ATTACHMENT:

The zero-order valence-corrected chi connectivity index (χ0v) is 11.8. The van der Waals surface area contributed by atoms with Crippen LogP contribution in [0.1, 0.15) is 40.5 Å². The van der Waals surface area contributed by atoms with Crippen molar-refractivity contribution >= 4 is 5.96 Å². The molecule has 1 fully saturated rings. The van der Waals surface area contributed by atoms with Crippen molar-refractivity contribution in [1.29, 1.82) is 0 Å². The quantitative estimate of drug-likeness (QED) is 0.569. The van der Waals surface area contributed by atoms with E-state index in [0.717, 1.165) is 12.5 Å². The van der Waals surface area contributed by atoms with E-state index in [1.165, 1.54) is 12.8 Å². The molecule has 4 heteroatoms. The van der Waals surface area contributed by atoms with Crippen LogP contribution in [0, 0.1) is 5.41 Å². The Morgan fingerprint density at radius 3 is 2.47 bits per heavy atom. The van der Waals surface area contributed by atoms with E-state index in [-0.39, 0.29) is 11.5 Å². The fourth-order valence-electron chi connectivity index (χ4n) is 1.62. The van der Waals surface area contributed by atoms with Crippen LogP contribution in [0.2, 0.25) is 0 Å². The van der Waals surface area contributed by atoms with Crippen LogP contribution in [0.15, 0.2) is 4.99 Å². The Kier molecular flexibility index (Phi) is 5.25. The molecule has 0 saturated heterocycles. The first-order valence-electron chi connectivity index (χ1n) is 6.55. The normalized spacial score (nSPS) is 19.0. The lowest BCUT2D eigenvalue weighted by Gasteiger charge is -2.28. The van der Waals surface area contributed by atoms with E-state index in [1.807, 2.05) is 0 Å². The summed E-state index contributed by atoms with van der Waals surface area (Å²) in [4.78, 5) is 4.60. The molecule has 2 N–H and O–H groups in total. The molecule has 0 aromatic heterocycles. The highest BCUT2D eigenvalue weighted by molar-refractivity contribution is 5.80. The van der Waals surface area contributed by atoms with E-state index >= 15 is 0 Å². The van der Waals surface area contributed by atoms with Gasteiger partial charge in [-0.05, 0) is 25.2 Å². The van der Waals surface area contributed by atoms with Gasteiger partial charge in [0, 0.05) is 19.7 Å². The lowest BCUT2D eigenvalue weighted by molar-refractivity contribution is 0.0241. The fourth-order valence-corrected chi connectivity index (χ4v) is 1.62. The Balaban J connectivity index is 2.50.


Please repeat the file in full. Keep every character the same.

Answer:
The zero-order valence-corrected chi connectivity index (χ0v) is 11.8. The van der Waals surface area contributed by atoms with Crippen LogP contribution in [0.1, 0.15) is 40.5 Å². The van der Waals surface area contributed by atoms with Crippen molar-refractivity contribution >= 4 is 5.96 Å². The molecule has 1 fully saturated rings. The van der Waals surface area contributed by atoms with Crippen molar-refractivity contribution in [1.29, 1.82) is 0 Å². The quantitative estimate of drug-likeness (QED) is 0.569. The van der Waals surface area contributed by atoms with E-state index in [0.717, 1.165) is 12.5 Å². The van der Waals surface area contributed by atoms with E-state index in [1.165, 1.54) is 12.8 Å². The molecule has 4 heteroatoms. The van der Waals surface area contributed by atoms with Crippen LogP contribution in [0, 0.1) is 5.41 Å². The Morgan fingerprint density at radius 3 is 2.47 bits per heavy atom. The van der Waals surface area contributed by atoms with E-state index in [-0.39, 0.29) is 11.5 Å². The fourth-order valence-electron chi connectivity index (χ4n) is 1.62. The van der Waals surface area contributed by atoms with Crippen LogP contribution in [0.2, 0.25) is 0 Å². The van der Waals surface area contributed by atoms with Crippen LogP contribution in [0.15, 0.2) is 4.99 Å². The Kier molecular flexibility index (Phi) is 5.25. The molecule has 0 saturated heterocycles. The first-order valence-electron chi connectivity index (χ1n) is 6.55. The normalized spacial score (nSPS) is 19.0. The lowest BCUT2D eigenvalue weighted by Gasteiger charge is -2.28. The van der Waals surface area contributed by atoms with E-state index in [1.807, 2.05) is 0 Å². The summed E-state index contributed by atoms with van der Waals surface area (Å²) in [4.78, 5) is 4.60. The molecule has 2 N–H and O–H groups in total. The molecule has 0 aromatic heterocycles. The highest BCUT2D eigenvalue weighted by molar-refractivity contribution is 5.80. The van der Waals surface area contributed by atoms with E-state index >= 15 is 0 Å². The van der Waals surface area contributed by atoms with Gasteiger partial charge in [-0.05, 0) is 25.2 Å². The van der Waals surface area contributed by atoms with Gasteiger partial charge in [0, 0.05) is 19.7 Å². The lowest BCUT2D eigenvalue weighted by molar-refractivity contribution is 0.0241. The fourth-order valence-corrected chi connectivity index (χ4v) is 1.62. The Balaban J connectivity index is 2.50.